William Scott Wilson
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About William Scott Wilson
William Scott Wilson is the foremost translator into English of traditional Japanese texts on samurai culture. His bestselling books include The Book of Five Rings, The Unfettered Mind, and The Lone Samurai, a biography of the legendary samurai Miyamoto Musashi.
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Titles By William Scott Wilson
Amid this devastation, three men dream of uniting the nation. At one extreme is the charismatic but brutal Nobunaga, whose ruthless ambition crushes all before him. At the opposite pole is the cold, deliberate Ieyasu, wise in counsel, brave in battle, mature beyond his years. But the keystone of this triumvirate is the most memorable of all, Hideyoshi, who rises from the menial post of sandal bearer to become Taiko--absolute ruler of Japan in the Emperor's name.
When Nobunaga emerges from obscurity by destroying an army ten times the size of his own, he allies himself with Ieyasu, whose province is weak, but whose canniness and loyalty make him invaluable. Yet it is the scrawny, monkey-faced Hideyoshi--brash, impulsive, and utterly fearless--who becomes the unlikely savior of this ravaged land. Born the son of a farmer, he takes on the world with nothing but his bare hands and his wits, turning doubters into loyal servants, rivals into faithful friends, and enemies into allies. In all this he uses a piercing insight into human nature that unlocks castle gates, opens men's minds, and captures women's hearts. For Hideyoshi's passions are not limited to war and intrigue-his faithful wife, Nene, holds his love dear, even when she must share it; the chaste Oyu, sister of Hideyoshi's chief strategist, falls prey to his desires; and the seductive Chacha, whom he rescues from the fiery destruction of her father's castle, tempts his weakness.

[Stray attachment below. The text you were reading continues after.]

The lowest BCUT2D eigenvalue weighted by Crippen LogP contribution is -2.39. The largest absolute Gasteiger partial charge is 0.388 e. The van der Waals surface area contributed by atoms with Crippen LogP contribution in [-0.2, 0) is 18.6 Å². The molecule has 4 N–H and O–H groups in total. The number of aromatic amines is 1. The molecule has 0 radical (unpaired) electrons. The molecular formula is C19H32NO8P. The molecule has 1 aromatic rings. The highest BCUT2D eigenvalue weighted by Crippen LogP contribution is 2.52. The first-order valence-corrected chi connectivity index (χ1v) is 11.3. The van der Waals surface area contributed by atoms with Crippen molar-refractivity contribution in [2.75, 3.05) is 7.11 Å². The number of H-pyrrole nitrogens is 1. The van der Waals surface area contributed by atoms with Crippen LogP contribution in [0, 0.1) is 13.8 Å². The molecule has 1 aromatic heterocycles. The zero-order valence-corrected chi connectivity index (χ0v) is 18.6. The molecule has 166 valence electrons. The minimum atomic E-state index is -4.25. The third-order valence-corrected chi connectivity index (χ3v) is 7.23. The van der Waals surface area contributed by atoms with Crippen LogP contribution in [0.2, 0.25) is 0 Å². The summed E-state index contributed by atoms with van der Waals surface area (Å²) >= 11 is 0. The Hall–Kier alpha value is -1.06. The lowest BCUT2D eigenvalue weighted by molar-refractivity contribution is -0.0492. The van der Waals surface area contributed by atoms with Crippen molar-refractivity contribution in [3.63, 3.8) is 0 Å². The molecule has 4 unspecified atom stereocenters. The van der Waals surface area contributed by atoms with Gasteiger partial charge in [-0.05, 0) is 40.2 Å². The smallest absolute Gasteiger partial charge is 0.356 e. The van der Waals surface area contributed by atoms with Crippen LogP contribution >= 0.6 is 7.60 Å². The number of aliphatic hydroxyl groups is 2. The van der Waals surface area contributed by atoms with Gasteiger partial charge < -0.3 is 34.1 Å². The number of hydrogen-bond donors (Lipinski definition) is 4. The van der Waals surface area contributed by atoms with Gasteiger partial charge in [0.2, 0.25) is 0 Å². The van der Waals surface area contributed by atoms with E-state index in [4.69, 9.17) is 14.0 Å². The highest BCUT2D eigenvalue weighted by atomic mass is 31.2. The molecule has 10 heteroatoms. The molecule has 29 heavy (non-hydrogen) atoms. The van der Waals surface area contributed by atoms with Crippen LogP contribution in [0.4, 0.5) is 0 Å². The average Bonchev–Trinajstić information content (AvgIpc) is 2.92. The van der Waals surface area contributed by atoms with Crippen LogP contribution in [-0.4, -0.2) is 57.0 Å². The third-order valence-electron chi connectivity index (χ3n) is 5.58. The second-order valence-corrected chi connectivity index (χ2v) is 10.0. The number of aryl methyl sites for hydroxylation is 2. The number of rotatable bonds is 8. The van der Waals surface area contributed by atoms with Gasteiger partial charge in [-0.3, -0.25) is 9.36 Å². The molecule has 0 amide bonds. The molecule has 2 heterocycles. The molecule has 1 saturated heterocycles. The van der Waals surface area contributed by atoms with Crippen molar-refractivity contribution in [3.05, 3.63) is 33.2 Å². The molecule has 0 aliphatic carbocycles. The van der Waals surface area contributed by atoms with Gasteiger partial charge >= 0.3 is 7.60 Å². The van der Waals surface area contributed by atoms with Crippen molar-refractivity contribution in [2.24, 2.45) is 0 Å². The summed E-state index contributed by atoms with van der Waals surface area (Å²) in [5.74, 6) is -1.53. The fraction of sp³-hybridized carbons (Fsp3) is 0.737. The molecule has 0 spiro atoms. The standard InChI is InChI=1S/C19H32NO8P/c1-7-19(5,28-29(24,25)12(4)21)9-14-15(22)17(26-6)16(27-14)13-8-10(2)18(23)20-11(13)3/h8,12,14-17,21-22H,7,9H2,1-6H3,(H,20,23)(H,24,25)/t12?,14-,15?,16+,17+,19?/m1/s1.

As recounted by Eiji Yoshikawa, author of the international best-seller Musashi, Taiko tells many stories: of the fury of Nobunaga and the fatal arrogance of the black-toothed Yoshimoto; of the pathetic downfall of the House of Takeda; how the scorned Mitsuhide betrayed his master; how once impregnable ramparts fell as their defenders died gloriously. Most of all, though, Taiko is the story of how one man transformed a nation through the force of his will and the depth of his humanity. Filled with scenes of pageantry and violence, acts of treachery and self-sacrifice, tenderness and savagery, Taiko combines the panoramic spectacle of a Kurosawa epic with a vivid evocation of feudal Japan.
Written by the seventeenth-century Zen master Takuan Soho (1573–1645), The Unfettered Mind is a book of advice on swordsmanship and the cultivation of right mind and intention. It was written as a guide for the samurai Yagyu Munenori, who was a great swordsman and rival to the legendary Miyamoto Musashi.
Takuan was a giant in the history of Zen; he was also a gardener, calligrapher, poet, author, adviser to samurai and shoguns, and a pivotal figure in Zen painting. He was known for his brilliance and acerbic wit. In these succinct and pointed essays, Takuan is concerned primarily with understanding and refining the mind—both generally and when faced with conflict. The Unfettered Mind was a major influence on the classic manifestos on swordsmanship that came after it, including Miyamoto Musashi's Book of Five Rings and Yagyu Munenori's Life-Giving Sword.
Zen monk Santoka Taneda (1882-1940) is one of Japan's most beloved modern poets, famous for his "free-verse" haiku, the dominant style today. This book tells the fascinating story of his life, liberally sprinkled with more than 300 of his poems and extracts from his essays and journals--compiled by his best friend and biographer Sumita Oyama and elegantly translated by William Scott Wilson.
Santoka was a literary prodigy, but a notoriously disorganized human being. By his own admission, he was incapable of doing anything other than wandering the countryside and writing verses. Although Santoka married and had a son, he devoted his life to poetry, studying Zen, drinking sake and wandering the length and breadth of the Japanese islands on foot, as a mendicant monk.